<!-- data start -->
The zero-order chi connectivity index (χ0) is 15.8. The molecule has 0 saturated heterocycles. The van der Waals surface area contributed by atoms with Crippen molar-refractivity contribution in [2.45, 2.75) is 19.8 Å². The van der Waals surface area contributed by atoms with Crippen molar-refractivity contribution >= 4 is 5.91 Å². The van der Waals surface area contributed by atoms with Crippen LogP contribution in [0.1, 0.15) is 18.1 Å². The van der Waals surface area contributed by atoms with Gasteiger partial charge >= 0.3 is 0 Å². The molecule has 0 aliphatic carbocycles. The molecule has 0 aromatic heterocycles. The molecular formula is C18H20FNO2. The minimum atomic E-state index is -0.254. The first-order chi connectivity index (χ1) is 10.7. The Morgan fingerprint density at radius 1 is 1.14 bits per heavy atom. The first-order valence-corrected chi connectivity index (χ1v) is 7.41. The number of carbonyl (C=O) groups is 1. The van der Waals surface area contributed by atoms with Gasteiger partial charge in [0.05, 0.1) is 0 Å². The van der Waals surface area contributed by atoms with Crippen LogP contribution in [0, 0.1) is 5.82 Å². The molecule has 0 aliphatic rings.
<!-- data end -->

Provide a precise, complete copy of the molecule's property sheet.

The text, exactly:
The zero-order chi connectivity index (χ0) is 15.8. The molecule has 0 saturated heterocycles. The van der Waals surface area contributed by atoms with Crippen molar-refractivity contribution in [2.45, 2.75) is 19.8 Å². The van der Waals surface area contributed by atoms with Crippen molar-refractivity contribution >= 4 is 5.91 Å². The van der Waals surface area contributed by atoms with Crippen LogP contribution in [0.1, 0.15) is 18.1 Å². The van der Waals surface area contributed by atoms with Gasteiger partial charge >= 0.3 is 0 Å². The molecule has 0 aliphatic carbocycles. The molecule has 0 aromatic heterocycles. The molecular formula is C18H20FNO2. The minimum atomic E-state index is -0.254. The first-order chi connectivity index (χ1) is 10.7. The Morgan fingerprint density at radius 1 is 1.14 bits per heavy atom. The first-order valence-corrected chi connectivity index (χ1v) is 7.41. The number of carbonyl (C=O) groups is 1. The van der Waals surface area contributed by atoms with Gasteiger partial charge in [0.05, 0.1) is 0 Å². The van der Waals surface area contributed by atoms with Crippen LogP contribution in [0, 0.1) is 5.82 Å². The molecule has 0 aliphatic rings.